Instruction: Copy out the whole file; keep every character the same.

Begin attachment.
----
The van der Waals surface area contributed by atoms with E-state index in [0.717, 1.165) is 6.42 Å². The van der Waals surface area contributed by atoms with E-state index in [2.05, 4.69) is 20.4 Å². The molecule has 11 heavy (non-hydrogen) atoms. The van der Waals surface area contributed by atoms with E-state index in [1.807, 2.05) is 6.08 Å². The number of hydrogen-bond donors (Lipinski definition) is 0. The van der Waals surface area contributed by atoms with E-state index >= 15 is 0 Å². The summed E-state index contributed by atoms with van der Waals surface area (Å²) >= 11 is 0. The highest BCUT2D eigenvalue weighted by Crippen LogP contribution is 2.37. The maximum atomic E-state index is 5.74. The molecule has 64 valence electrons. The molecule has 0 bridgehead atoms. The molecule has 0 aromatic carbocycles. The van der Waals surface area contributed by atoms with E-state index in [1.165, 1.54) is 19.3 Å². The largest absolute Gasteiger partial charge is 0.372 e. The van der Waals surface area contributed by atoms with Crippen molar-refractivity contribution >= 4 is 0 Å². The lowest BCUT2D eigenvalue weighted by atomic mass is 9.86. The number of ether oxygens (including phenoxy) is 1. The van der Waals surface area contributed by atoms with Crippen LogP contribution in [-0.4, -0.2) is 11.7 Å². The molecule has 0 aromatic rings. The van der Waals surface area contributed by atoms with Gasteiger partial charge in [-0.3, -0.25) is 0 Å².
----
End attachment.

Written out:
The van der Waals surface area contributed by atoms with E-state index in [0.717, 1.165) is 6.42 Å². The van der Waals surface area contributed by atoms with E-state index in [2.05, 4.69) is 20.4 Å². The molecule has 11 heavy (non-hydrogen) atoms. The van der Waals surface area contributed by atoms with E-state index in [1.807, 2.05) is 6.08 Å². The number of hydrogen-bond donors (Lipinski definition) is 0. The van der Waals surface area contributed by atoms with E-state index >= 15 is 0 Å². The summed E-state index contributed by atoms with van der Waals surface area (Å²) >= 11 is 0. The highest BCUT2D eigenvalue weighted by Crippen LogP contribution is 2.37. The maximum atomic E-state index is 5.74. The molecule has 64 valence electrons. The molecule has 0 bridgehead atoms. The molecule has 0 aromatic carbocycles. The van der Waals surface area contributed by atoms with E-state index in [1.165, 1.54) is 19.3 Å². The largest absolute Gasteiger partial charge is 0.372 e. The van der Waals surface area contributed by atoms with Crippen molar-refractivity contribution >= 4 is 0 Å². The lowest BCUT2D eigenvalue weighted by atomic mass is 9.86. The number of ether oxygens (including phenoxy) is 1. The van der Waals surface area contributed by atoms with Crippen LogP contribution in [-0.4, -0.2) is 11.7 Å². The molecule has 0 aromatic rings. The van der Waals surface area contributed by atoms with Gasteiger partial charge in [-0.3, -0.25) is 0 Å².